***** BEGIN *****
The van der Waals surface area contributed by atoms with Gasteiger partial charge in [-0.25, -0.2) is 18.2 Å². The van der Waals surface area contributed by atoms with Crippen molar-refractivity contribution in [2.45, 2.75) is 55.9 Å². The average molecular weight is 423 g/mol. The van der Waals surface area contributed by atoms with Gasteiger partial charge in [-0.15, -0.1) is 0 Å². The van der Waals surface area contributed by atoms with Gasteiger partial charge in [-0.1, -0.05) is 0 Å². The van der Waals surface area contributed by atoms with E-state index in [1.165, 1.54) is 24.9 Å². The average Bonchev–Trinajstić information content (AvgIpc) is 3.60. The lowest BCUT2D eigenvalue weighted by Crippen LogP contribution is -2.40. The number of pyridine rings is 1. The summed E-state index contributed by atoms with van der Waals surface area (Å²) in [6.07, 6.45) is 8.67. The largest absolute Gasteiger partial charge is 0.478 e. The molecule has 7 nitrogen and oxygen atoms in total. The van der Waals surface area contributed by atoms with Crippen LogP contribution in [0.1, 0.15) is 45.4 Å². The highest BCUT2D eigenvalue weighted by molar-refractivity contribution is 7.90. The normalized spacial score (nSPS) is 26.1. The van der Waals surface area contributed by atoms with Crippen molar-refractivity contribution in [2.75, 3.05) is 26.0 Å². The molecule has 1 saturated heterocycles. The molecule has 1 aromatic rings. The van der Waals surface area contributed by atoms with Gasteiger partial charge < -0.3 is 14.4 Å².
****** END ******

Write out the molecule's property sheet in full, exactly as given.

The van der Waals surface area contributed by atoms with Gasteiger partial charge in [-0.25, -0.2) is 18.2 Å². The van der Waals surface area contributed by atoms with Crippen molar-refractivity contribution in [2.45, 2.75) is 55.9 Å². The average molecular weight is 423 g/mol. The van der Waals surface area contributed by atoms with Gasteiger partial charge in [-0.15, -0.1) is 0 Å². The van der Waals surface area contributed by atoms with Gasteiger partial charge in [-0.1, -0.05) is 0 Å². The van der Waals surface area contributed by atoms with E-state index in [1.165, 1.54) is 24.9 Å². The average Bonchev–Trinajstić information content (AvgIpc) is 3.60. The lowest BCUT2D eigenvalue weighted by Crippen LogP contribution is -2.40. The number of pyridine rings is 1. The summed E-state index contributed by atoms with van der Waals surface area (Å²) in [6.07, 6.45) is 8.67. The largest absolute Gasteiger partial charge is 0.478 e. The molecule has 7 nitrogen and oxygen atoms in total. The van der Waals surface area contributed by atoms with Crippen LogP contribution in [0.1, 0.15) is 45.4 Å². The highest BCUT2D eigenvalue weighted by molar-refractivity contribution is 7.90. The normalized spacial score (nSPS) is 26.1. The van der Waals surface area contributed by atoms with Crippen molar-refractivity contribution in [2.75, 3.05) is 26.0 Å². The molecule has 1 saturated heterocycles. The molecule has 1 aromatic rings. The van der Waals surface area contributed by atoms with Gasteiger partial charge < -0.3 is 14.4 Å².